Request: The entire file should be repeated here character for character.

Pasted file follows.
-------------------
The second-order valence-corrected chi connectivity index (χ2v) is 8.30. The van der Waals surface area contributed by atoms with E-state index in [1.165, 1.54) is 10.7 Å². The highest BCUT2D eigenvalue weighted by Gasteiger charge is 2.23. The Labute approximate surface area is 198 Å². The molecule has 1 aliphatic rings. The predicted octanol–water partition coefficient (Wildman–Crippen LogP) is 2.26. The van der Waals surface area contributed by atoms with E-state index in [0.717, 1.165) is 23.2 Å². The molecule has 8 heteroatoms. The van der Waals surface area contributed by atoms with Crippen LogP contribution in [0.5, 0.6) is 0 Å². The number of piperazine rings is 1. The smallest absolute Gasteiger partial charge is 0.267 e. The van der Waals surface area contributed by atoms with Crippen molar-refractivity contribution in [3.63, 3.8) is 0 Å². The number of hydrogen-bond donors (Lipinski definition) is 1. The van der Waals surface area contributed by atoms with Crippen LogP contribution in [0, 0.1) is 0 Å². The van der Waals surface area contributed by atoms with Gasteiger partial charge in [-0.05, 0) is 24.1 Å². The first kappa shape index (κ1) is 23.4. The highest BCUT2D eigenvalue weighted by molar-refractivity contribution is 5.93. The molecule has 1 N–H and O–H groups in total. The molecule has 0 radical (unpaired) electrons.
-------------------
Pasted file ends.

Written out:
The second-order valence-corrected chi connectivity index (χ2v) is 8.30. The van der Waals surface area contributed by atoms with E-state index in [1.165, 1.54) is 10.7 Å². The highest BCUT2D eigenvalue weighted by Gasteiger charge is 2.23. The Labute approximate surface area is 198 Å². The molecule has 1 aliphatic rings. The predicted octanol–water partition coefficient (Wildman–Crippen LogP) is 2.26. The van der Waals surface area contributed by atoms with E-state index in [0.717, 1.165) is 23.2 Å². The molecule has 8 heteroatoms. The van der Waals surface area contributed by atoms with Crippen LogP contribution in [0.5, 0.6) is 0 Å². The number of piperazine rings is 1. The smallest absolute Gasteiger partial charge is 0.267 e. The van der Waals surface area contributed by atoms with Crippen molar-refractivity contribution in [3.63, 3.8) is 0 Å². The number of hydrogen-bond donors (Lipinski definition) is 1. The van der Waals surface area contributed by atoms with Crippen LogP contribution in [0, 0.1) is 0 Å². The van der Waals surface area contributed by atoms with Gasteiger partial charge in [-0.05, 0) is 24.1 Å². The first kappa shape index (κ1) is 23.4. The highest BCUT2D eigenvalue weighted by molar-refractivity contribution is 5.93. The molecule has 1 N–H and O–H groups in total. The molecule has 0 radical (unpaired) electrons.